How Pension Reform Can Help the City of Omaha
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How Pension Reform Can Help the City of Omaha

Facing a $700 million unfunded pension liability, in September 2013 Standard & Poor’s Rating Service downgraded the City of Omaha’s bond rating from AAA to AA+ marking the first time in 30 years that Omaha has had anything less than a AAA rating. Standard & Poor’s cited “the city’s high net direct debt and underfunded pension obligations” as part of the reason for the downgrade. In a new study released by the Platte Institute for Economic Research, pension expert Andrew Biggs describes how Omaha’s deteriorating pension system is putting the fiscal stability of the city at risk, and how switching to a defined-contribution system can help.

Annual required contributions to Nebraska’s Cash Balance pension system for state and county employees’ and the City of Omaha’s Police and Firefighters Retirement System have dramatically increased in the last 10 years. These payments are taking up a larger percentage of the city’s budget and making it more difficult for the city to fund other services. For instance, annual required contributions to the state’s cash balance plan increased from $14.2 million in 2003 to $56.7 million in 2013. Required contributions to Omaha’s civilian and uniformed (police and fire) employees’ plans have also increased from about $6 million in 2004 to $15.6 million in 2012 for the civilian plan, and from about $22 million in 2004 to $54 million in 2012 for the uniformed officials plan.

Omaha has not been able to keep up with these increasing annual required contributions (ARC), and as a result, both of the city’s defined-benefit (DB) pension plans are poorly funded. Beginning in 2003 Omaha began underpaying its ARCs. The city went from making 120 percent ARC payments to the uniformed officials plan in the late 1990’s and early 2000’s to just 65 percent in 2013. The city also skimped on payments to civilian plan, making just 46 percent of the ARC in 2012. As a result, both systems funding ratios are now dangerously low-the uniformed officials plan is 45 percent funded and the civilian employee plan is 56 percent funded. The situation is much worse using a fair market valuation approach to calculate Omaha’s pension liabilities, rather than the city’s overly optimistic 8 percent discount rate. Using a fair market valuation approach, Omaha’s unfunded pension liability is $1.45 billion rather than $700 million, and the uniformed officials plan is only 25 percent funded rather than 45 percent funded.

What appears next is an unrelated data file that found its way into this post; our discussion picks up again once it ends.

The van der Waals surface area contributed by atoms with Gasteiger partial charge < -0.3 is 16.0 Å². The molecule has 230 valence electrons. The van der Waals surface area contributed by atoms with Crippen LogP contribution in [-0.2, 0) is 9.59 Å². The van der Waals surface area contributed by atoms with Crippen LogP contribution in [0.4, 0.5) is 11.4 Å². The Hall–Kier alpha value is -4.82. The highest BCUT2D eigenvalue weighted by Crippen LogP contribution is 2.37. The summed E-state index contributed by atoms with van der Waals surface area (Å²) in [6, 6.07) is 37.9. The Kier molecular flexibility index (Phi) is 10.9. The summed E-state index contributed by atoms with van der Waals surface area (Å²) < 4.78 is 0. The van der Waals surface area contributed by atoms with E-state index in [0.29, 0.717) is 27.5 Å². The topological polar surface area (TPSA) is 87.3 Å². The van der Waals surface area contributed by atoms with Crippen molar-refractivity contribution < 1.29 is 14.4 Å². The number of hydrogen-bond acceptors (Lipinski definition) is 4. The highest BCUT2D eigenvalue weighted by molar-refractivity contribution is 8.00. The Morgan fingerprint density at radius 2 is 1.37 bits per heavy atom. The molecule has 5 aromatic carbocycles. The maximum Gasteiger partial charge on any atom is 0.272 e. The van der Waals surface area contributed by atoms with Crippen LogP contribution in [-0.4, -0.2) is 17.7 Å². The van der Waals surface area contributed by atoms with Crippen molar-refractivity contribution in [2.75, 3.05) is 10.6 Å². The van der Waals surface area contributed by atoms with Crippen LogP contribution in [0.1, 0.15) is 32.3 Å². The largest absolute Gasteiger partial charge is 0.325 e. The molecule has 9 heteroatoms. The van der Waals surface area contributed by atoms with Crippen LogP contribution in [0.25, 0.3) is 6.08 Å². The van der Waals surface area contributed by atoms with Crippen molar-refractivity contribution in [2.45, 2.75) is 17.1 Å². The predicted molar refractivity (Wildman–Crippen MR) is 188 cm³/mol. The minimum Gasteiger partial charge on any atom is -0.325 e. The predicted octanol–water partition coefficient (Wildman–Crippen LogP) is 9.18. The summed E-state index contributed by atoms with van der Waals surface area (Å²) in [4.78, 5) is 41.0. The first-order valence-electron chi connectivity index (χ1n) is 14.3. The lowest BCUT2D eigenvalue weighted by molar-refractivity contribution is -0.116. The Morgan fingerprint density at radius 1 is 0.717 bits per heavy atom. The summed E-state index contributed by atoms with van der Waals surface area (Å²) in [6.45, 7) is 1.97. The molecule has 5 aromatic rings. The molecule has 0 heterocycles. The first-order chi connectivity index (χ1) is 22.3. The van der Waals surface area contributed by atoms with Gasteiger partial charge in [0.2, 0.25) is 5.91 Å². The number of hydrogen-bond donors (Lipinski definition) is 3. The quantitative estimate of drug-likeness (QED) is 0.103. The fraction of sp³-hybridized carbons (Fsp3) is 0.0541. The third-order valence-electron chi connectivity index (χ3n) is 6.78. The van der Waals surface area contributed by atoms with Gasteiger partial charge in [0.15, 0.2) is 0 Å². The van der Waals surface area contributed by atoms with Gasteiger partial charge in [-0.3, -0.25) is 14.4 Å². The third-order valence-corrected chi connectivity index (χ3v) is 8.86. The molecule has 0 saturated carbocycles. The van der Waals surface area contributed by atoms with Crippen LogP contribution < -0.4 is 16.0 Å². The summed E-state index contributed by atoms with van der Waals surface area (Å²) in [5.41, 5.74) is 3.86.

As Andrew Biggs explains in the study, many states and municipalities have started to switch from defined-benefit plans to 401(k) style defined-contribution (DC) plans. For Omaha, switching to DC plans would have several advantages: